What’s the Average 401(k) Rate of Return?

Most advisors and financial planners still advise their clients to participate in a 401(k) plan when available. Typically, advisors project an average rate of return for those funds invested in a 401(k) plan over the next 20 to 30 years to be somewhere between 5 to 8%. Unfortunately, for numerous reasons, this doesn’t mean a 401(k) will actually realize a 5-8% return. To understand why, let’s explore what a 401(k) is, how to calculate your average 401(k) return, as well as some other options.

  • Variable Rate of Return: Financial advisors often project an average rate of return for 401(k) plans between 5 to 8% over 20 to 30 years. However, this does not guarantee such returns due to market volatility and other factors.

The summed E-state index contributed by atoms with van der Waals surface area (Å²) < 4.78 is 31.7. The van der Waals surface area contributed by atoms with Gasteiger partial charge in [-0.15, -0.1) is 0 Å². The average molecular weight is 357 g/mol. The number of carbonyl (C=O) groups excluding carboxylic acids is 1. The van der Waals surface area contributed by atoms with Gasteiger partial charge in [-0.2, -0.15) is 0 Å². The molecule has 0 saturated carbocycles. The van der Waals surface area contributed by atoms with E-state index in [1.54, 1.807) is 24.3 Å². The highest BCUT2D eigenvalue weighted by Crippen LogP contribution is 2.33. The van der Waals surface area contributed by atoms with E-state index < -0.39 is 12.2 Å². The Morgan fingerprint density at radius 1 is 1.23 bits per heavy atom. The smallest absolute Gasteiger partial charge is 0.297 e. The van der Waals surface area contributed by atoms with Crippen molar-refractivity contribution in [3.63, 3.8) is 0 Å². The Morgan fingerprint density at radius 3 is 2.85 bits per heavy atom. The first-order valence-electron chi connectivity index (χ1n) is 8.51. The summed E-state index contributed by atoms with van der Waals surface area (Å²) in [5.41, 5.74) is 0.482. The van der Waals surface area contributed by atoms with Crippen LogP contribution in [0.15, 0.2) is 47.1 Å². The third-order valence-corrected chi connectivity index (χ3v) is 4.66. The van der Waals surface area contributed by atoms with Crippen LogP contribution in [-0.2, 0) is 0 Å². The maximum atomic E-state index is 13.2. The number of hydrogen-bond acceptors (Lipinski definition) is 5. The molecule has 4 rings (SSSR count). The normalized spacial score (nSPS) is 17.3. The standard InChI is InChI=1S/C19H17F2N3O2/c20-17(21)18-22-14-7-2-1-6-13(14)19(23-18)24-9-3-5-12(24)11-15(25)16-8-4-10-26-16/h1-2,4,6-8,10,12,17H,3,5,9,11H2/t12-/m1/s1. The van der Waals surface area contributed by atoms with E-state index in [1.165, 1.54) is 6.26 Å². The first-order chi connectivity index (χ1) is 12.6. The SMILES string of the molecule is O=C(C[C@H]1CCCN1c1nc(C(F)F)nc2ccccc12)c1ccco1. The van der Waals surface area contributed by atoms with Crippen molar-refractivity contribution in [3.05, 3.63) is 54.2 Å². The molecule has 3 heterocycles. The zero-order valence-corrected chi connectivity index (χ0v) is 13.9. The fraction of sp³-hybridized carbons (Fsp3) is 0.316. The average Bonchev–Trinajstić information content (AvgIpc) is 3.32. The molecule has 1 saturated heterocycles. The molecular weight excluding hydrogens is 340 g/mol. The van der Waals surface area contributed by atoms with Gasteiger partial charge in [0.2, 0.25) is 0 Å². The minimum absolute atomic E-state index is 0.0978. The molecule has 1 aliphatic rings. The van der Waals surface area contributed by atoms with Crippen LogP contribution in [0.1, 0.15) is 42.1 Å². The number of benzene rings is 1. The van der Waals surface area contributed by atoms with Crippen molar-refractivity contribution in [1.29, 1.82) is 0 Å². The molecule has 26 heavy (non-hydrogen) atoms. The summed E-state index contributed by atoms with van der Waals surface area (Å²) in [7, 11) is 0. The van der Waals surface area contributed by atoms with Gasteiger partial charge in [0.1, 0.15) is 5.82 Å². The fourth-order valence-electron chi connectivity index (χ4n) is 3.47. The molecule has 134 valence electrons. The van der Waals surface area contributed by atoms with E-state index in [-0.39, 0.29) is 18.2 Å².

• 401(k) Basics: The IRS defines a 401(k) as a qualified profit-sharing plan allowing employees to contribute a portion of their wages to individual accounts. Contributions are made with pre-tax dollars, reducing taxable income, and the growth in the account is tax-deferred.
  • Fees and Investment Choices: 401(k) plans typically charge around 1% fee on managed assets, and offer a limited range of investment options, mainly stocks, bonds, and cash or stable value options.
  • Different Strategies for 401(k) Investing: Common investment strategies include the 60/40 asset allocation (60% equities, 40% bonds), investing in target-date funds, utilizing financial advisors for personalized guidance, and diversifying with multiple retirement accounts.